Major life milestones often have a major tax impact. Changes in your marital status, having a baby or adopting a child can have significant impact on your taxes. This is the place to ask questions about dependents, real estate, and other various scenarios that play a significant role in what taxes you pay.
02-10-2014 10:05 AM
My scholarship income is being included in Unearned Income when having to complete Form 8615 to figure the Kiddie Tax. I have used H&R Block for over 30 years and this is the first time I have needed help,but it has taken hours to get to a place to hopefully get some help.
I think the program has a flaw but the tech support agent said if the program indicated a certain amount then that was always correct. The then said he did not have the expertise to answer tax questions and said not errors had been reported. That is what I was trying to report. I purchased TurboTax to just see how it dealt with Scholarshiip income. It did not include Scholaarship Income as unearned income and that is the way H&R Block has handled it for the past 3 years.
It puts it on line 7 of the 1040 and then writes Scholarship beside the amount. Both programs does that as in previous years. But that is where they differ, H&R Block then adds that to interest icome as unearned income.
Also, why is income reported on a !099-Miis Form under NonEmpoloyee compensastion considered Unearned Income?
02-10-2014 10:16 AM
1099 is an income form used to report wages for a variety of general contract work as if you were self employed under someone meaning you indeed earned your income however taxes were not taken out and now is the time to reportn wages on nonemployee compensation.
I would also reccomend you thoroughly making sure you have answered all questions correctly concerning school. Failure to answer questions correctly can indeed result in income items on the same line. Did you recieve addittional loans for school?
02-16-2014 06:45 PM
I just noticed this, too (on 8615) and found that the program did the same thing last year (2012). I also found a trail that said people called HRB and were told this was their interpretation. It's not in the IRS publication and other software didn't treat it that way last year. So I'm upset- will need to refile last year's taxes AND switch software for this year if I can't get around it... bummer. Hope we get resolution.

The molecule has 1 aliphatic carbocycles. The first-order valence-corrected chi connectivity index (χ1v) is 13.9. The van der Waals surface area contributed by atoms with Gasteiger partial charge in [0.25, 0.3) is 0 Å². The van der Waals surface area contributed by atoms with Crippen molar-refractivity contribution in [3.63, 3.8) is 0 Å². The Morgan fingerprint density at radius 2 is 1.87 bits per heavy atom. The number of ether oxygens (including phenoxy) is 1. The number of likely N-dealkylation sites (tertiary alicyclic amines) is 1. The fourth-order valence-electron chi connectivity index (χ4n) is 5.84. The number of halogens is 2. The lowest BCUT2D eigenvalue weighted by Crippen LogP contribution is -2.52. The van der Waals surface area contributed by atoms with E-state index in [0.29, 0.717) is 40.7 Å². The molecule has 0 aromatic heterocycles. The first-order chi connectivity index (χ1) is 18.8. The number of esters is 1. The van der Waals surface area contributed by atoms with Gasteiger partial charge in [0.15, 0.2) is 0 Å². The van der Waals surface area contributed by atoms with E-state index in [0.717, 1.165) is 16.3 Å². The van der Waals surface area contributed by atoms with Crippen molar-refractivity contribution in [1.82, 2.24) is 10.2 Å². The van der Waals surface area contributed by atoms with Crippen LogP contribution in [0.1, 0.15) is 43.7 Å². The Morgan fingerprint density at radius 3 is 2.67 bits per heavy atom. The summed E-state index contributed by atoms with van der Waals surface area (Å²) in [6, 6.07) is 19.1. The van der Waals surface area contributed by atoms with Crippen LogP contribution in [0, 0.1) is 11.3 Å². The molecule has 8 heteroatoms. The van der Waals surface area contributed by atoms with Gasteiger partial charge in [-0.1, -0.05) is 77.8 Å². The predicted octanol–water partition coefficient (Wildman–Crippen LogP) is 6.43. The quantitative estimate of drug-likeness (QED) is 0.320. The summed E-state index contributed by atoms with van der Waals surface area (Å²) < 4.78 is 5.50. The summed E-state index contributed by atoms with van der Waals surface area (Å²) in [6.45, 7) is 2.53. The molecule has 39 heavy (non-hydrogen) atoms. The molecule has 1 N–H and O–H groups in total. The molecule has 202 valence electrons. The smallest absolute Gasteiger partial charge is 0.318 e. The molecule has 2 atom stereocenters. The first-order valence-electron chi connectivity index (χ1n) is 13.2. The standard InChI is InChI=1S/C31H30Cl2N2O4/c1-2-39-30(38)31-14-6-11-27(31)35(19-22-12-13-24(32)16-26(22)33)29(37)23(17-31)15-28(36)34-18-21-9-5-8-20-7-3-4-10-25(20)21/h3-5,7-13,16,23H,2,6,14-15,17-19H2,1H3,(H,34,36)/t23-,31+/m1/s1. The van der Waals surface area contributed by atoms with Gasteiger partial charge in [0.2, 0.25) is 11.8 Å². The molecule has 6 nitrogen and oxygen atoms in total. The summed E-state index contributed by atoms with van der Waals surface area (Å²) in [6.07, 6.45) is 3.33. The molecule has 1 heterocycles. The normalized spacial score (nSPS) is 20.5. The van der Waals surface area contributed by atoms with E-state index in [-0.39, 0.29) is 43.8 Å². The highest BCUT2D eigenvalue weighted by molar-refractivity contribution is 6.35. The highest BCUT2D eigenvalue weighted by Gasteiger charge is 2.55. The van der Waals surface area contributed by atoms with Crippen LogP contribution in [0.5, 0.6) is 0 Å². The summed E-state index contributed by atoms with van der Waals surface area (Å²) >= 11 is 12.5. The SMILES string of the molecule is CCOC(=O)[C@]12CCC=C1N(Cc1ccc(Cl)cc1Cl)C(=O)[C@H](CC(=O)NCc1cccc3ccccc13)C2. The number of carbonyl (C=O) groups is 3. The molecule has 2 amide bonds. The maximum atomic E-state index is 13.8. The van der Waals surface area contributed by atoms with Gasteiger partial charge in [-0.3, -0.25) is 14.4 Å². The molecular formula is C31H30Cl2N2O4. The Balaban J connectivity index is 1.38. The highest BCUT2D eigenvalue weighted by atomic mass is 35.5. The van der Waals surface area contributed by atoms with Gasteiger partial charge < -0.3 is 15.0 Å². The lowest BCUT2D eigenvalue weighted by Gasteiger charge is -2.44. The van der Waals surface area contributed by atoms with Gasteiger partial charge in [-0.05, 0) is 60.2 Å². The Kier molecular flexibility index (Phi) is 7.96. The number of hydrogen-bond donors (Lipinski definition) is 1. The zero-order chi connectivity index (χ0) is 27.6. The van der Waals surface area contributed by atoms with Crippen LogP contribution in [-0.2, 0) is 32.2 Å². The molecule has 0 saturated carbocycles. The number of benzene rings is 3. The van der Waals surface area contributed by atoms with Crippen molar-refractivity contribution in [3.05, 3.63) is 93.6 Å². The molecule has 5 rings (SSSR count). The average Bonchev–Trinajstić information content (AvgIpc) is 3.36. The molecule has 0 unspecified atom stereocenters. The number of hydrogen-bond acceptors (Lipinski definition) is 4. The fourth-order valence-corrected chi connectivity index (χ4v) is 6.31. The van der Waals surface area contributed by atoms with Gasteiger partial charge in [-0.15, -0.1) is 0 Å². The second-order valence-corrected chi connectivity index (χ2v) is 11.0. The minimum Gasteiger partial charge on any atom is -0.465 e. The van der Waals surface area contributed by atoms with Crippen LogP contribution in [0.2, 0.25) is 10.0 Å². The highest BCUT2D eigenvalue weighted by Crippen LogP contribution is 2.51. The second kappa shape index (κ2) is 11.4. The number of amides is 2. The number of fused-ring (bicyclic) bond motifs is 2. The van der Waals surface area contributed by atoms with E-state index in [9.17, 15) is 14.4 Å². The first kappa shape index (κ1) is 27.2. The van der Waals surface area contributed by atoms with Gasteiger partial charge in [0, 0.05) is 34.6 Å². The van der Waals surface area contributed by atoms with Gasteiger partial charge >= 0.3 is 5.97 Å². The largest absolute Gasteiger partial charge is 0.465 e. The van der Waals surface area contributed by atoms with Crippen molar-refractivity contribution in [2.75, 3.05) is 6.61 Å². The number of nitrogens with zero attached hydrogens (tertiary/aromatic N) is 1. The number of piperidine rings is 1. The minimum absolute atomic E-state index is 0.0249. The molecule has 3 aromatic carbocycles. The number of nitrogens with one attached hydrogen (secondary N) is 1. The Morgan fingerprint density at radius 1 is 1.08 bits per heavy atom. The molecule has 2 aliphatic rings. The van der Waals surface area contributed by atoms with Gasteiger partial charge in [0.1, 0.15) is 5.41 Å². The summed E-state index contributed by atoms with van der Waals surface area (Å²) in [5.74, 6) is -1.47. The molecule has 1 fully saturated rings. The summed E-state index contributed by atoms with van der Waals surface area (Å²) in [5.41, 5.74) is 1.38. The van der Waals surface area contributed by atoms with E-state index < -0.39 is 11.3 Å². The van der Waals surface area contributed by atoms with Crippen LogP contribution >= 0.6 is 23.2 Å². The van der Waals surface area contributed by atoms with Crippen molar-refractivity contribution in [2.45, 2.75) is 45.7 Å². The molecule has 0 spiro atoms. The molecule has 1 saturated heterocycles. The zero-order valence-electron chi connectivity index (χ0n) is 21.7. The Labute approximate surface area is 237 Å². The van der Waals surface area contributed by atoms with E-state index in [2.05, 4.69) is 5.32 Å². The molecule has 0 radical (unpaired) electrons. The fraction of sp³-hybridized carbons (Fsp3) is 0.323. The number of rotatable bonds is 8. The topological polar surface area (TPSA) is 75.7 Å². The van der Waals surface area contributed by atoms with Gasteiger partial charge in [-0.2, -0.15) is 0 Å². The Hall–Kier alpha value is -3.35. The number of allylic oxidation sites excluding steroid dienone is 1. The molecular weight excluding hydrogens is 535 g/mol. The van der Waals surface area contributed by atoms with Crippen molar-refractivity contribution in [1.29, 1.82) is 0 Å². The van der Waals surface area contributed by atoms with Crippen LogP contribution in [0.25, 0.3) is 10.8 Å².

02-16-2014 07:31 PM
The IRS instructions for 8615 do say to include taxable portions of scholarships in UNEARNED income. The HRB help screen also calls taxable scholarship income "unearned". Looks like they are right.
03-31-2014 08:36 AM
From Publication 501:
"In this table, unearned income includes taxable interest, ordinary dividends, and capital gain distributions. It also includes unemployment compensation, taxable social security benefits, pensions, annuities, and distributions of unearned income from a trust. Earned income includes salaries, wages, tips, professional fees, and taxable scholarship and fellowship grants. Gross income is the total of your unearned and earned income."
So excess scholarship is EARNED income.
03-31-2014 09:39 AM
The item you're quoting is specifically for determining whether or not there's a filing requirement for dependents, and indirectly, for determining the standard deduction for dependents. However, the rules for Form 8615 are different. For the 8615, if the scholarship is reported to the recipient on a W-2, it's earned. If it's not reported on a W-2, it's unearned. There are several other places where the rules for earned vs. unearned income are different.
02-11-2016 08:26 AM
The Form # is 8615. The instructions for this form consider taxable scholarship income to be unearned income.
The taxable portion of any grants or scholarships are generally those amounts received that are above the cost of tuition and books.
If you pay your child's tuition with scholarship or grant income and include that amount in your income or your child's income, then you will be able to get a credit for your tuition. This will increase your child's unearned income causing them to pay a higher percentage on that income, however, you will get a dollar for dollar credit off of the amount of tax you owe and possibly getting you a refund. Often the credit is much higher than the amount of tax your child will have to pay. I think we had to pay $500 in taxes for a child and got back $2500. This is definately worth the time spent researching and figuring out what you can do. Resources: instruction for for 8615, Publication 970 found on the IRS website.